Children’s Biography of Drag Queen RuPaul Temporarily Removed from Connecticut Town Library After Complaint by Parent

A children’s biography of LGBTQ activist and drag queen RuPaul was temporarily removed from the children’s section of the public library in Colchester, Connecticut, after a parent complained about a “sexually provocative graphic” in the book, town First Selectman Andreas Bisbikos (R) told The Connecticut Star.

Bisbikos explained the book, Who Is RuPaul?, has been temporarily removed until the Cragin Memorial Library director can assess the best location for it:

A parent brought forward a complaint over a sexually provocative graphic in a book about RuPaul. The parent felt the book was not properly located in an age-appropriate section of the children’s library. The parent came to me expressing his concerns and I brought the concerns to our library director for review of placement. The book was temporarily removed from circulation until it is decided what the best place is to put it for circulation.

The book had been placed in a display for “pride” month.

According to the Hartford Courant, Library Director Kate Byroade opposes the first selectman’s decision to temporarily remove the book until its placement can be reviewed.

Byroade, the Courant said, described the image in the book as “an illustration of a cosmetic advertisement RuPaul was featured in decades ago in which women dressed in bustiers and thigh-high boots spell out the word “VIVA.”

The library director likened the RuPaul image to other “objectified images of women,” with “thigh-high boots, which is what Batgirl and Batwoman and Wonder Woman basically wear,” she said.

Fox61’s video of the controversy over the book and the particular image of RuPaul can be viewed here.

“This book that people are concerned about is in the children’s department, yes, but it’s also in the part of the department for older school children, and we are not the deciders of what children read – parents are,” Byroade said in the video.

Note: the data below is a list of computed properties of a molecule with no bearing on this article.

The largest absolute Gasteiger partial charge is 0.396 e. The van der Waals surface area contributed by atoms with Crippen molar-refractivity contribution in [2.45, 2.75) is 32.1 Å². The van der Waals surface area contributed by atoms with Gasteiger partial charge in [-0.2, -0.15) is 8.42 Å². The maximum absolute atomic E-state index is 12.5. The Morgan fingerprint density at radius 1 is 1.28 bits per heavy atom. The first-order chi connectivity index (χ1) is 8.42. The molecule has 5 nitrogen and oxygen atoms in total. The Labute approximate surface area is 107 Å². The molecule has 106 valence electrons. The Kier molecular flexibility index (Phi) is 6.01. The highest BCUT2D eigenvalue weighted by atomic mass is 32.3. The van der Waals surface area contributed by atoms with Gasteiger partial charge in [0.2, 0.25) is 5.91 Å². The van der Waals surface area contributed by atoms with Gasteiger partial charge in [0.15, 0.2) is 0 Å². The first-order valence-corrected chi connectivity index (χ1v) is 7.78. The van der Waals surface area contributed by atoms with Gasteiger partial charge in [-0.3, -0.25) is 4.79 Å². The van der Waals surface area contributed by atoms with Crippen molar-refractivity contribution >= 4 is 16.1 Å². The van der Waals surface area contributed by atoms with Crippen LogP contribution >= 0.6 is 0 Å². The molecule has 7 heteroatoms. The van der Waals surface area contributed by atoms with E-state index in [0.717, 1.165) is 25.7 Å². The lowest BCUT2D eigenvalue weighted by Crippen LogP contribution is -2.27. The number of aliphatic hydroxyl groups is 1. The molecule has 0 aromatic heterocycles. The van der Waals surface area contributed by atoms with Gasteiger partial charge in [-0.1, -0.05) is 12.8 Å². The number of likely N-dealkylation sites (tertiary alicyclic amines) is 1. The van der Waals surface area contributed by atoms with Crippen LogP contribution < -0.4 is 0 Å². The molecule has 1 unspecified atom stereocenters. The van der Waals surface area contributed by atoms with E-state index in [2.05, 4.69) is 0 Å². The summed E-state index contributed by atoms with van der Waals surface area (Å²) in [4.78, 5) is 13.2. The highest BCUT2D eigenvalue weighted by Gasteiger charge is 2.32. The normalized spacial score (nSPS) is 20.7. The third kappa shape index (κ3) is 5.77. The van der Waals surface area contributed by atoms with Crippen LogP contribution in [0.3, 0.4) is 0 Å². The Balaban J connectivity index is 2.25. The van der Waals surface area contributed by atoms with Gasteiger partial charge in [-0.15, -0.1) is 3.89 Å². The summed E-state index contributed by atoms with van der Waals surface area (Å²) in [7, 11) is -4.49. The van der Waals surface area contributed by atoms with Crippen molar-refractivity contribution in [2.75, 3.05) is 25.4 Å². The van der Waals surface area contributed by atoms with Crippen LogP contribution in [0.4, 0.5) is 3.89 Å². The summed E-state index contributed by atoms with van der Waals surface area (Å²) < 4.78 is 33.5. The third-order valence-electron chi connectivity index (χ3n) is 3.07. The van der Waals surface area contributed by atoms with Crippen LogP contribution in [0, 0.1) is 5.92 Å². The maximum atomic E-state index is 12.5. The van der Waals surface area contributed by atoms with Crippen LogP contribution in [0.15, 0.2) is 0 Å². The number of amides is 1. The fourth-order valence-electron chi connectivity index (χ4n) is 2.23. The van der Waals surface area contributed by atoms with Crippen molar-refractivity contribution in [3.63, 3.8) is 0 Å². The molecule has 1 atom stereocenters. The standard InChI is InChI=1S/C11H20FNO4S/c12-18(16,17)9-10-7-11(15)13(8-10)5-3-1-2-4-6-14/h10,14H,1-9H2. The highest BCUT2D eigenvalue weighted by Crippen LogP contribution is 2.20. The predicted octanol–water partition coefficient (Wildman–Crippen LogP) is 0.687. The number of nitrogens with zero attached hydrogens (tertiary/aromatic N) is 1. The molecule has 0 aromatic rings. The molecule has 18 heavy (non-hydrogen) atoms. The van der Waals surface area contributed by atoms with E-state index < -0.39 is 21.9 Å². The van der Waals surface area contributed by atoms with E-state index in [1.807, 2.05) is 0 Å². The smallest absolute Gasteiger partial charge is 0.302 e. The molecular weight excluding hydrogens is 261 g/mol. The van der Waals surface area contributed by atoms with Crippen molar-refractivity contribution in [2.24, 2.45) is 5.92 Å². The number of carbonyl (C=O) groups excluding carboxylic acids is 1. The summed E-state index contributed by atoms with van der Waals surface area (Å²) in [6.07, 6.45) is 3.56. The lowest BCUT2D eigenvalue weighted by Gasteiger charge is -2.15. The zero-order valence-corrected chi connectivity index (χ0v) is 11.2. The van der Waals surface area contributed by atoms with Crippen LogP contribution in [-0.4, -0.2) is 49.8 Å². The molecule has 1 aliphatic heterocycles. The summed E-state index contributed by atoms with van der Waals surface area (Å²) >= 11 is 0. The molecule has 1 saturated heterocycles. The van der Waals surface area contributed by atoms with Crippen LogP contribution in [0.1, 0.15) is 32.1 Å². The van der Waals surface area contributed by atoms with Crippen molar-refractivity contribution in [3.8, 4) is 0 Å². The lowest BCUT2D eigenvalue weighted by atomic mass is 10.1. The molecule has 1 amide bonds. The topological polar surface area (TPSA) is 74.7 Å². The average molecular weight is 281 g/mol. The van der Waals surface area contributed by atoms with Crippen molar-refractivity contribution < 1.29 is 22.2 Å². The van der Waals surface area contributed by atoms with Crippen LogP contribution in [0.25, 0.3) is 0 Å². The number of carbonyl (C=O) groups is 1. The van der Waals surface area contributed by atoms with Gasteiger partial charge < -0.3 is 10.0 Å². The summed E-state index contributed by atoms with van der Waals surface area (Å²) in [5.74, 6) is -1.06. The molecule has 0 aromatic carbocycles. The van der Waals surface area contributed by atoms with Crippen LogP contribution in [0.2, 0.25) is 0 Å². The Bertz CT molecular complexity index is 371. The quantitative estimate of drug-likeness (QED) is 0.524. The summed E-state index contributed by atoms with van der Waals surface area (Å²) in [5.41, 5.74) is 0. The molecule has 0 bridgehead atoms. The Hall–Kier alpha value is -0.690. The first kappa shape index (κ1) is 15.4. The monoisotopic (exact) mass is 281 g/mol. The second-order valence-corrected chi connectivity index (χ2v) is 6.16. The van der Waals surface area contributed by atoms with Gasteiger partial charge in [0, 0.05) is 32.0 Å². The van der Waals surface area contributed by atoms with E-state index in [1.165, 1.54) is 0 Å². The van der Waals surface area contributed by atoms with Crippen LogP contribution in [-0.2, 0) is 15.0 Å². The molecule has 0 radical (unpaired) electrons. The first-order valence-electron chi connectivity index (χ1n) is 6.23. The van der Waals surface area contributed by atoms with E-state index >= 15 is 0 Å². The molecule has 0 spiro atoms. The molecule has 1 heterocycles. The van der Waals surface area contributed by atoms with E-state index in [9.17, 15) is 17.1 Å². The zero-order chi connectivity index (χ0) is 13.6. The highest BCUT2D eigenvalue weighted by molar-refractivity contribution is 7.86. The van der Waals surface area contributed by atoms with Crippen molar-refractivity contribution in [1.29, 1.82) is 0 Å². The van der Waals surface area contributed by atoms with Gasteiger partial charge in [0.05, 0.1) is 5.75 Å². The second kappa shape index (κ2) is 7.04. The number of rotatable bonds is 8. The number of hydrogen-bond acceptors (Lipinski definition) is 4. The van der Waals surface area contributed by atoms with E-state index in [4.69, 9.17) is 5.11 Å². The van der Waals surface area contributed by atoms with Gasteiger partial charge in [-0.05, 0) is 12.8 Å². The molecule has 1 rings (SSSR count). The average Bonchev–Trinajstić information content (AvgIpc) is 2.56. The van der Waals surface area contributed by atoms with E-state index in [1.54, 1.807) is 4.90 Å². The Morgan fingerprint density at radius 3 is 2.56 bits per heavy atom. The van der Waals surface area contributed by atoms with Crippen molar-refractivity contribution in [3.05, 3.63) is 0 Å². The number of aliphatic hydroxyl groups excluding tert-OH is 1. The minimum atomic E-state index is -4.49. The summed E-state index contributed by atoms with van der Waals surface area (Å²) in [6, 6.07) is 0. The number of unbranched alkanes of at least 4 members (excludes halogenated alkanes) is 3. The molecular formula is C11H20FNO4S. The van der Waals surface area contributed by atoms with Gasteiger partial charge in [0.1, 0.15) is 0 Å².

The library director, the Courant reported, said she was asked to attend a meeting with Bisbikos Monday, and was requested to “conduct a review of the more than 20,000 books in the library’s children’s collection and all the images in those books,” the report noted.

“I was told to remove the book and I said, ‘No, we have a procedure, we have a form. I don’t turn around and remove something from the library on a whim,’” she said.

Bisbikos told The Connecticut Star he asked Byroade “to conduct an inventory of the children’s section.”

“Protecting our children is important,” he said. “I feel that it is imperative that we review to see if there are other books that may contain sexually suggestive imagery and whether to consider placing them in a more age-appropriate location.”

“The book is still available for anyone in the public to review, it is just not located in the children’s section,” Bisbikos noted. “Clearly, we need to review existing policy not to remove books but to ensure that they are properly placed in age-appropriate sections of the library.”

“No book is being censored or banned,” the first selectman emphasized. “The question is whether we can find a more age-appropriate section of the library for the book with the consideration of the sexually provocative image that is being displayed.”

Bisbikos explained the decision to review the book “has nothing to do with anyone’s sexual orientation or any social issues.”

“None of the other Pride Books were pulled. If this image was found in a book about George Washington in the children’s section, there would have been an identical response,” he said.

The American Library Association (ALA) has promoted Drag Queen Story Hours for young children and has bestowed awards on books containing explicit descriptions of sexual behavior for children as young as 12 years old.

The Associated Press noted in September that the books Gender Queer, which “contains explicit illustrations of oral sex and masturbation,” and Lawn Boy, which “contains graphic descriptions of sex between men and children,” were both winners of the American Library Association’s Alex Awards, a title bestowed on “books written for adults that have special appeal to young adults, ages 12 through 18.”

Both these books have been a focus of outrage by parents and community members as they sit on shelves of middle and high school libraries.

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Susan Berry, PhD, is national education editor at The Star News Network. Email tips to [email protected]

 

 

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